Scottish metalheads Catalysis are certainly making a name for themselves in the UK as safe-handed onstage purveyors of what the blessed Shakin’ Stevens would have called ‘a rockin’ good time’; I’ve not seen the band live yet, but I’ve no reason to doubt the live reports I’ve heard. On the recorded front too, they have their moments, but there are times on their new release, Betrayer, that make for very heavy going indeed.
The first half of the album gets mired in a samey death/thrash funk, never really going anywhere over the course of five slabs of heavy if serviceable Kreator-styled raving. It’s not offensive, obviously – this is a band that clearly knows it’s arse from it’s elbow, instrument-wise – but it doesn’t inspire.
By contrast, the remainder of the album, kicking off with already-released single Mea Culpa, sees the band spreading the creative wings a little and throwing in a few slight left turns and curveballs which keeps the listener on his or her toes wondering where things are heading. It still remains within the parameters set in the first half, largely, but there’s an added oomph – an X-factor if you will – that sends a jolt through the material that seems missing through the early tracks.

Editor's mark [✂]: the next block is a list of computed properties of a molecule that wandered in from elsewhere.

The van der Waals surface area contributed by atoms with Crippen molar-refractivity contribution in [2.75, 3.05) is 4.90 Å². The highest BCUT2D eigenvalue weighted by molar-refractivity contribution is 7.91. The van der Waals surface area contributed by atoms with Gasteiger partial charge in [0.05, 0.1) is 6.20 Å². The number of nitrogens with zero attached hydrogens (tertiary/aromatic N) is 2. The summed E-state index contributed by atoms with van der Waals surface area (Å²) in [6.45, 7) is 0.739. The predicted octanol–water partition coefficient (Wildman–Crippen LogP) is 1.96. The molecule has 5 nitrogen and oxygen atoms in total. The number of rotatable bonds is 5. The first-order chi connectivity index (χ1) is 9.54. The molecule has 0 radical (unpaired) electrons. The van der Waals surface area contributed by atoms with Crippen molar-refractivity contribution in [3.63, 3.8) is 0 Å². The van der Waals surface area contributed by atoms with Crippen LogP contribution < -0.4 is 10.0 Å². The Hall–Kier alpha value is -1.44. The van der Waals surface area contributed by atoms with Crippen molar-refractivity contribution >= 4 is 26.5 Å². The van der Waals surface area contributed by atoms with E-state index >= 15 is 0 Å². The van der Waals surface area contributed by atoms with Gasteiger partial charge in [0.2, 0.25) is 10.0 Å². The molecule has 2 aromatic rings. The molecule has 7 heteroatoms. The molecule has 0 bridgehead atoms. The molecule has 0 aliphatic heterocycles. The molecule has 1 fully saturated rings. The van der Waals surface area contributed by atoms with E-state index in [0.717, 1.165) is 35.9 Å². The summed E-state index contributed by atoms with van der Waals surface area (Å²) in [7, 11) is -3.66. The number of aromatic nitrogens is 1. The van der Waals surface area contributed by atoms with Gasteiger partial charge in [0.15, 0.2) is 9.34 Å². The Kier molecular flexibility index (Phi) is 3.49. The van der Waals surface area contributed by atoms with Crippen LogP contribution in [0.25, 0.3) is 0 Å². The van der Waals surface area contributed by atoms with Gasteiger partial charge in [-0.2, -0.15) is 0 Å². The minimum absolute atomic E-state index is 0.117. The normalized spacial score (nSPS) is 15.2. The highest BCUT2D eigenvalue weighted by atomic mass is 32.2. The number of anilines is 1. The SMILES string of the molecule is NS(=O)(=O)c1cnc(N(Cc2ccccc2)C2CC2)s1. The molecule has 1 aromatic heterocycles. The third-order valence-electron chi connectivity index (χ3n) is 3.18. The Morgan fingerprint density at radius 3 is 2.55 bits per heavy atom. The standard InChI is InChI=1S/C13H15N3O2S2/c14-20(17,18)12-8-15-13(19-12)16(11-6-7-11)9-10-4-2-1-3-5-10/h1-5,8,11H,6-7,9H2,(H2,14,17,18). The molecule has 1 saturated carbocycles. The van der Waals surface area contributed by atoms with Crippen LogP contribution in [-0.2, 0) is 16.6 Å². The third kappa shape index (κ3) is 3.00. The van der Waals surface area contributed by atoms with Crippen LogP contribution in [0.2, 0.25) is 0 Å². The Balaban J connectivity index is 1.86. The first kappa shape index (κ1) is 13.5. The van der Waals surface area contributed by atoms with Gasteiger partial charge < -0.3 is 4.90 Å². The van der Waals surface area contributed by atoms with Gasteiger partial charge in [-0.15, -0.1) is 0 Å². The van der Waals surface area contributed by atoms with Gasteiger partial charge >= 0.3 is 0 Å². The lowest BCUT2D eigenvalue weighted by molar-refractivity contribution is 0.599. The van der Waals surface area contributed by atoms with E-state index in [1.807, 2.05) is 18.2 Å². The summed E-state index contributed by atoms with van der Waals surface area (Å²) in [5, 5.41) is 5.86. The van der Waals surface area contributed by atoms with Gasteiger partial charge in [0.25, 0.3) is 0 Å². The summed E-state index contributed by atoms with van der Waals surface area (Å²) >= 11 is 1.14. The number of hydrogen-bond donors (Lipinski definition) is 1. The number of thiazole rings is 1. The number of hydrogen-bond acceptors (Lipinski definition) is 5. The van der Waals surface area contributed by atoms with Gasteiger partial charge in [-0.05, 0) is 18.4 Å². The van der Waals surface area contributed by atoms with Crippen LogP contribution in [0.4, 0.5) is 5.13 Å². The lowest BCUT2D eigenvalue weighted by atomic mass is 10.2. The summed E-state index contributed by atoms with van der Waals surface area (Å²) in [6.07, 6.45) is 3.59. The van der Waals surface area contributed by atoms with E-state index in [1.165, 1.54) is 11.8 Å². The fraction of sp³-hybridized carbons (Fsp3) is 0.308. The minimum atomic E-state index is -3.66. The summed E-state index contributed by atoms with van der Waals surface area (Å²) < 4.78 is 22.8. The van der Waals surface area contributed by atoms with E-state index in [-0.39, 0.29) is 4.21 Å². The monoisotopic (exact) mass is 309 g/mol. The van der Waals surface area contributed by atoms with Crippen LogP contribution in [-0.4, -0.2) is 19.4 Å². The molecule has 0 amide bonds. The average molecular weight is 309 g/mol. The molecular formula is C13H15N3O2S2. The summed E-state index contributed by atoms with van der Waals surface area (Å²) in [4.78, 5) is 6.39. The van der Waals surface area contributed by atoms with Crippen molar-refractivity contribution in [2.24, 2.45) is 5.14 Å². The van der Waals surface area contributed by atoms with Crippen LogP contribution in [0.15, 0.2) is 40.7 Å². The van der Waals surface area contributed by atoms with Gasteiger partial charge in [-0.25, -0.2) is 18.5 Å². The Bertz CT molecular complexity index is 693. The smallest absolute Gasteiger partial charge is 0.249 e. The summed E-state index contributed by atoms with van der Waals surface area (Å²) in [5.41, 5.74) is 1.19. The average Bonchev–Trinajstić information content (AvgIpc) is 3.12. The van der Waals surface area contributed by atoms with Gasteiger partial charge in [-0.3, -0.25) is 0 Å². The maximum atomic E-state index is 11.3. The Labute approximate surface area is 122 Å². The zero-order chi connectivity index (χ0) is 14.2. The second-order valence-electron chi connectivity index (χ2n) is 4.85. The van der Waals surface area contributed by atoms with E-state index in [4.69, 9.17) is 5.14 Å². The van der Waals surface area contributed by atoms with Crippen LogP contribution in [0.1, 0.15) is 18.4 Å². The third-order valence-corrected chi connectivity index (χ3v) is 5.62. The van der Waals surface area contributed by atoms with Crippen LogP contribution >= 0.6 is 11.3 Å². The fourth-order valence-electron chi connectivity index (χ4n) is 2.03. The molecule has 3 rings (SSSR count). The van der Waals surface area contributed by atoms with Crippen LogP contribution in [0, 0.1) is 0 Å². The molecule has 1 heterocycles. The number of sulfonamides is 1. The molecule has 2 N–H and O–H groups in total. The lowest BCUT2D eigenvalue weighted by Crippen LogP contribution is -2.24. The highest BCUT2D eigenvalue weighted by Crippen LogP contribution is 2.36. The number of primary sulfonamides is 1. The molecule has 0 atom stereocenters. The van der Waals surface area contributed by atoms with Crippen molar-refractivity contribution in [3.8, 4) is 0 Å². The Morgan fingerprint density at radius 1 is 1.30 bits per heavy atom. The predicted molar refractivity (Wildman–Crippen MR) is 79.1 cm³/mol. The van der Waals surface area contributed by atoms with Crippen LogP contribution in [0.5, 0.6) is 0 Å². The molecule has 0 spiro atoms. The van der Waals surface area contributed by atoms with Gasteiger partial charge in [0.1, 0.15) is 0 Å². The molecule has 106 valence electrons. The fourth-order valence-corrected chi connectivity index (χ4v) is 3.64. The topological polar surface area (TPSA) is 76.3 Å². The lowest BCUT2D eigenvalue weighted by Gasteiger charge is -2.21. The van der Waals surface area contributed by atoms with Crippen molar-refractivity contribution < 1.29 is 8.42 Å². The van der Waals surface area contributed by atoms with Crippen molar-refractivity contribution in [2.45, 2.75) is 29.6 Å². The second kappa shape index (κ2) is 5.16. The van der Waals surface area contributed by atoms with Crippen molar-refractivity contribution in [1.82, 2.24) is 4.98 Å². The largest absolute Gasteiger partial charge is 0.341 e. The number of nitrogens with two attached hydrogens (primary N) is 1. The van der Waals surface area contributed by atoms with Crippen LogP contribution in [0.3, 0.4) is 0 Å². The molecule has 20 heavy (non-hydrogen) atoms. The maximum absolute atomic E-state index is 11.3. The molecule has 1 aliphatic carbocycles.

The out-and-out modern thrash of Never Unseen positions Catalysis as real pretenders to the Brit metal throne; Colin MacGregor gives a fine vocal performance, whilst the guitars of Drew Cochrane and Sean Ramson set up a squall of righteous noise underneath. ‘What’s seen can’t be unseen’ shouts MacGregor at one point; That’s applicable to what’s heard too, and from what I’m hearing on this track at least we’ve got a live prospect on our hands with this band, once they manage to sort the wheat from the chaff material wise.
But for all my reservations, this is clearly a group of young metal practitioners on the up – good luck to them!
Betrayer is out now.